Ownership of firearms is indeed a subject that will submit to scientific analysis, and answers can be derived from objective facts. This newsletter has provided a small amount of this material, and those facts accurately represent the truth, just as the revelations republished here regarding anthropogenic global warming are clear indications of the facts.

Should same-sex marriage be permitted? Science can offer no reason why not, nor can it validate claims that a supposed supreme deity considers that form of marriage naughty.

And so it goes. You may think it improper to eat pork, or speak in church, or cheat on your spouse, but science can’t back you up on any of that, so you have no business trying to impose laws that force others (who do not agree with you) to follow your example. Never mind; practice your faith and enjoy life.

When pondering legislation or policy, go to science first. Don’t ignore facts, and don’t base your notions of how others should behave and when and how they should be punished on assertions of supernatural authority. Science does not deal in the supernatural, so realize that from the first, all your proposed laws that force everyone to live according to the dictates of your faith are simply out of bounds — and should be ignored.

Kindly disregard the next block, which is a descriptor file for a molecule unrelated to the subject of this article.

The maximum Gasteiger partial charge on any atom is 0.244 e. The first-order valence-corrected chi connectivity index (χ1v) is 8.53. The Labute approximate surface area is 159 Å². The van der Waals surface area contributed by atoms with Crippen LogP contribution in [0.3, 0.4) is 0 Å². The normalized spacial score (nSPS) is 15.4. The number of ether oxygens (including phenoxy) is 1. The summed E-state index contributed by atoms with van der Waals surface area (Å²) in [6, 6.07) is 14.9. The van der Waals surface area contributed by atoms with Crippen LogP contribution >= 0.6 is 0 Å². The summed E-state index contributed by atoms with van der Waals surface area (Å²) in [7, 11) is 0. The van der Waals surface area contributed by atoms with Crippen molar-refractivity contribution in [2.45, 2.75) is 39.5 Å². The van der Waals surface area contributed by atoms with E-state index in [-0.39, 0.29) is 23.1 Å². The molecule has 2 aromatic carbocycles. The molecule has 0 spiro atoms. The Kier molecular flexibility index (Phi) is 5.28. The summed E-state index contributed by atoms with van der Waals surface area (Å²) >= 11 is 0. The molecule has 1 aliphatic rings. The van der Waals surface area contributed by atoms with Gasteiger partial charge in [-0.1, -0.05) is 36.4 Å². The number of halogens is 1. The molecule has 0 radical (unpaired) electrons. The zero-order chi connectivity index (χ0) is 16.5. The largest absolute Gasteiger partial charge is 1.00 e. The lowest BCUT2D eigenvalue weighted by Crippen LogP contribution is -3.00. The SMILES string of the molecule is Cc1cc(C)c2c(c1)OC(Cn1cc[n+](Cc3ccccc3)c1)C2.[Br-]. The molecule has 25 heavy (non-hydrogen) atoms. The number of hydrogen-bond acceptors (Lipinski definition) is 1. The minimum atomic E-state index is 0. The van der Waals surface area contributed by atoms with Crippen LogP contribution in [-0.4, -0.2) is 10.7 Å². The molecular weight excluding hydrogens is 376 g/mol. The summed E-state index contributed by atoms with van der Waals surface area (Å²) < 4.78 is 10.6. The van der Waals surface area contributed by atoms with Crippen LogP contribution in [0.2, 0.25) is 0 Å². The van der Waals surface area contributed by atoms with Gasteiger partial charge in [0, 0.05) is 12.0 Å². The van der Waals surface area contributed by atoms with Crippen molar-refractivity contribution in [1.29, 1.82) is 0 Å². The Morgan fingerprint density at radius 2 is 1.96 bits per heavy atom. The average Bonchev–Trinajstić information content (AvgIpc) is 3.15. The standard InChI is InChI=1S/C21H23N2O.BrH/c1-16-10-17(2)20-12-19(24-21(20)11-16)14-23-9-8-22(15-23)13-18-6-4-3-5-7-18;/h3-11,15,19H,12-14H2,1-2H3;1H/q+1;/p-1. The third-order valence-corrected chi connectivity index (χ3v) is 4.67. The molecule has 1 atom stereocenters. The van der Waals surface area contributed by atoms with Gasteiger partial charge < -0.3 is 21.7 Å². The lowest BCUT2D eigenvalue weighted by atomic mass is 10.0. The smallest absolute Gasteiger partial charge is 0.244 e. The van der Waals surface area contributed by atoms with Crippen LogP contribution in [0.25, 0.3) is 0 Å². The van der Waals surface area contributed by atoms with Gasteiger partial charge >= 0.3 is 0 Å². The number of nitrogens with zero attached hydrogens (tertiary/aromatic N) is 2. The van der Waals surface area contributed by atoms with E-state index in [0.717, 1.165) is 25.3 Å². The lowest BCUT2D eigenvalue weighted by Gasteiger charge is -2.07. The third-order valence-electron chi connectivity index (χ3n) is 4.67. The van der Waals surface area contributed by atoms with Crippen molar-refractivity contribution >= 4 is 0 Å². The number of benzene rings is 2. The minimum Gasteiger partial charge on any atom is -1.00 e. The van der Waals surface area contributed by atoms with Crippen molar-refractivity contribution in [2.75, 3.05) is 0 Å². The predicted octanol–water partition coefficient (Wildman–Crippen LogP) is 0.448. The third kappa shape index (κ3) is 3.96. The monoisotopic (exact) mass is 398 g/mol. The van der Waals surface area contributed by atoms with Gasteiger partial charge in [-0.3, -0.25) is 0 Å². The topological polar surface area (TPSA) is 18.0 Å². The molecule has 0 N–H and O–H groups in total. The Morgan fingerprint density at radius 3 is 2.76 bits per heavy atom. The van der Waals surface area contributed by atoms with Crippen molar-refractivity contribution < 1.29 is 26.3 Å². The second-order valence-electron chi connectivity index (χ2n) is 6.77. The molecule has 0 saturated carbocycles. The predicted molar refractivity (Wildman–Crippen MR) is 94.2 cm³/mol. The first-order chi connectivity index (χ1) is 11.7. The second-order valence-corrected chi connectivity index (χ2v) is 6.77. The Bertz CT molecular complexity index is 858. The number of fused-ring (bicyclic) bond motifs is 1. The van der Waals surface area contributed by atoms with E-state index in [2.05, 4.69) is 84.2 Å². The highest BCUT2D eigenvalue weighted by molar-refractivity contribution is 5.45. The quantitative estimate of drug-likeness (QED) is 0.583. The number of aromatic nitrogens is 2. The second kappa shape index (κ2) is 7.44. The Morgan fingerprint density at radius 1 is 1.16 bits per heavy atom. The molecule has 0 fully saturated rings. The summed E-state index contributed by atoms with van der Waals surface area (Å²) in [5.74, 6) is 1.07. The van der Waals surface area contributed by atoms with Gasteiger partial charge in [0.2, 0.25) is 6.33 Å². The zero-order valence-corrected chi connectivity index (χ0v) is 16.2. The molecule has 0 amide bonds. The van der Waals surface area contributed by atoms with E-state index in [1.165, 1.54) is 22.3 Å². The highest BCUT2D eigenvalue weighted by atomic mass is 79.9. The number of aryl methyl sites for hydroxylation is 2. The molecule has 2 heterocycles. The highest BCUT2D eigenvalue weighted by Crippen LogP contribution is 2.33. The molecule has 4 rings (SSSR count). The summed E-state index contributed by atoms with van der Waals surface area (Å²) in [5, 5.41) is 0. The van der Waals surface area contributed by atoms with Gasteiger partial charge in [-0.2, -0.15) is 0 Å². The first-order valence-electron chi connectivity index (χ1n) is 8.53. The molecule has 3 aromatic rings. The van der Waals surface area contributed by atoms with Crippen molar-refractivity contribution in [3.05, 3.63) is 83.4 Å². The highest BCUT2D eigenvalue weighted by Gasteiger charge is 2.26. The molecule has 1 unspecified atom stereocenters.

Make your decisions on the basis of science whenever possible, and do your part to keep science from going off the rails (as it too often has). Humans live in an imperfect world, so do what you can to clean it up and keep it clean.

And the point? Well…the motive behind all this bloviation is to get you to reconsider the legalization of marijuana.

(Heavy sigh from the reading audience.)

Too right; but…should the demon weed be legal? Ask science.

As part of that process, view this video.

Remember: facts are all that matters. It’s up to you to decide whether science has the facts, and whether it is working on getting more of them. It is also up to you to decide whether you are being lied to, as well as what is rational and what is not.